The Bronze Bow, by Elizabeth Speare, is another book we included in our history studies. It follows a young zealot, Daniel, living at the time of Christ. After his father was crucified by the Romans, Daniel lived in the mountains with a band of Zealots until some young people from town discover him one day. He is eventually compelled to rejoin his community and care for what’s left of his family. While this book is not religious, it uses the commandment to love to challenge the hate that’s in Daniel’s heart for the Romans. It also highlights the conflict that must have been in the minds of many Jewish people of Daniel’s time: how could this man, Jesus, who teaches love possibly be the savior they hoped for? Find The Bronze Bow here.
I’m not trying to say that there’s something inherently religious [in this picture] but, I think it is emblematic of the potential here of the topic to both interest people and to make them unsettled. Can you, in fact, admire both of these [pictures]? Can you do it at the same time? Is there an inherent problem in having both a scientific world view and a spiritual world view?
… We live on this knife edge of improbability … the unreasonable effectiveness of mathematics [points to God’s existence.] There’s no particular reason why all the events in the universe should follow simple mathematical equations.
One of my favorites! This vid will brighten up your day 🙂
Recently, I discussed Sticky Situations, which is a great book to use for Bible study in the younger ages. It’s a “moral dilemma” type devotional which displays how Biblical principles can be applied to everyday life.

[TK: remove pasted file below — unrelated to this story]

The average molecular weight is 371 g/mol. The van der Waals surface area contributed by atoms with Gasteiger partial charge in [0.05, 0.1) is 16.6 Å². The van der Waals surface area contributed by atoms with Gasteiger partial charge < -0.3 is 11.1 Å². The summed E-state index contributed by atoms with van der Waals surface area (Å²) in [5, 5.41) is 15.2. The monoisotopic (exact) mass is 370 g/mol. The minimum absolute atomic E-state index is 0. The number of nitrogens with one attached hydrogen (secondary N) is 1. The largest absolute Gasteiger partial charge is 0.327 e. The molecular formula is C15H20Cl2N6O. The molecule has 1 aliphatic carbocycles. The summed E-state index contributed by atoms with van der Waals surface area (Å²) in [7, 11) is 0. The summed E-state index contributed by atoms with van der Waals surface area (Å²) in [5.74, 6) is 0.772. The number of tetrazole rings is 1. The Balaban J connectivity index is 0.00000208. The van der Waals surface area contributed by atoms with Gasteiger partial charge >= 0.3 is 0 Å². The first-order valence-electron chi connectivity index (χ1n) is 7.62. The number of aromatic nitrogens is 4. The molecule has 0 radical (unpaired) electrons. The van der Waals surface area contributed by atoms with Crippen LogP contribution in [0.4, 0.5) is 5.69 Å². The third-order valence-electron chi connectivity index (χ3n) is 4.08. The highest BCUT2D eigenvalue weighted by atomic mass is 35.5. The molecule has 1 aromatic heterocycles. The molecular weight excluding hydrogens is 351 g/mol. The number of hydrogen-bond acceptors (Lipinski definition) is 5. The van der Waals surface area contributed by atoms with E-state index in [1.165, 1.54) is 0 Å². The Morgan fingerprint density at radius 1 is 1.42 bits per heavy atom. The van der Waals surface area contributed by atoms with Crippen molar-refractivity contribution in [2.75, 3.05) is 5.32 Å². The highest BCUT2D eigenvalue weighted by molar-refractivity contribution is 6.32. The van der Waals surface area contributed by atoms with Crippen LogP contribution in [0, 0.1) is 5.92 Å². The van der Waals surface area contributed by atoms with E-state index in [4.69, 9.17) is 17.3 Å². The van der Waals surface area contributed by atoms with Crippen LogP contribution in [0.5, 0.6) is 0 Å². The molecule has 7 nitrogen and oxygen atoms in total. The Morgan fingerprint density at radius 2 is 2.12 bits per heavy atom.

What about when your child is ready for some more “meaty” study of the Word?
I was looking for something which continued to emphasize that the Bible is a mirror which we should continuously hold up to ourselves. At the same time I wanted a guide which would show the historical relevance of the Word, and details such as when a book was written, or who the author was.
After mentioning this to several friends and family members, I was pointed to a great series that we’ve used for some years now.
The Discover 4 Yourself Inductive Bible studies by Kay Arthur and Janna Arndt allow kids to do just that: discover for themselves. Passages are read, sometimes reread, sometimes cross-referenced. Then kids are asked a series of questions that help them to understand what it all means. Interwoven between these things, there are puzzles, codes to crack, and games to review-which makes things fun.
The cross-referencing helps them to put the stories into the proper context, and understand when and why things happened. It may also help kids understand how Biblical characters or stories relate to each other.
The questions not only help kids to concentrate on the text, but many of them are personal questions which challenge the child to question whether they’re on track. There’s the mirror I was looking for.
This series helps you to discover stories in the Bible that you may not know much about, but it’s just as great for going deeper into those stories that kids may have heard so many times at church. Okay—I won’t lie: it’s also an awesome way for parents to learn more about the passages WE’VE read and heard so many times!